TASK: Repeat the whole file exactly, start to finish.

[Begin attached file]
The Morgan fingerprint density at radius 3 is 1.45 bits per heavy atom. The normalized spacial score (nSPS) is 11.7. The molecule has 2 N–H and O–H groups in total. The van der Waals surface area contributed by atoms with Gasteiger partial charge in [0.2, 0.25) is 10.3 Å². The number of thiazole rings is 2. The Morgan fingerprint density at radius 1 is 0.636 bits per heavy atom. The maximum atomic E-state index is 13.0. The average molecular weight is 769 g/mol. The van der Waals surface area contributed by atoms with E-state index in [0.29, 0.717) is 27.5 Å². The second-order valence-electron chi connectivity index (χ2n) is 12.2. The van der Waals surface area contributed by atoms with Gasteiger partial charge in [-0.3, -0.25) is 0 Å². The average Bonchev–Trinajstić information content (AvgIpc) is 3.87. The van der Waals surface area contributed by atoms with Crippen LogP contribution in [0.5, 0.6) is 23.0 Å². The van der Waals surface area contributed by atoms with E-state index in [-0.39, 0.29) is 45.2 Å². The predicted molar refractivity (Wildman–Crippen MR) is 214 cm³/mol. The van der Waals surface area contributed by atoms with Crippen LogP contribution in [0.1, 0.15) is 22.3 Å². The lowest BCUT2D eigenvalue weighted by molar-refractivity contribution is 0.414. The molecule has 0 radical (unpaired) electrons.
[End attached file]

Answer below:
The Morgan fingerprint density at radius 3 is 1.45 bits per heavy atom. The normalized spacial score (nSPS) is 11.7. The molecule has 2 N–H and O–H groups in total. The van der Waals surface area contributed by atoms with Gasteiger partial charge in [0.2, 0.25) is 10.3 Å². The number of thiazole rings is 2. The Morgan fingerprint density at radius 1 is 0.636 bits per heavy atom. The maximum atomic E-state index is 13.0. The average molecular weight is 769 g/mol. The van der Waals surface area contributed by atoms with E-state index in [0.29, 0.717) is 27.5 Å². The second-order valence-electron chi connectivity index (χ2n) is 12.2. The van der Waals surface area contributed by atoms with Gasteiger partial charge in [-0.3, -0.25) is 0 Å². The average Bonchev–Trinajstić information content (AvgIpc) is 3.87. The van der Waals surface area contributed by atoms with Crippen LogP contribution in [0.5, 0.6) is 23.0 Å². The van der Waals surface area contributed by atoms with E-state index in [-0.39, 0.29) is 45.2 Å². The predicted molar refractivity (Wildman–Crippen MR) is 214 cm³/mol. The van der Waals surface area contributed by atoms with Crippen LogP contribution in [0.1, 0.15) is 22.3 Å². The lowest BCUT2D eigenvalue weighted by molar-refractivity contribution is 0.414. The molecule has 0 radical (unpaired) electrons.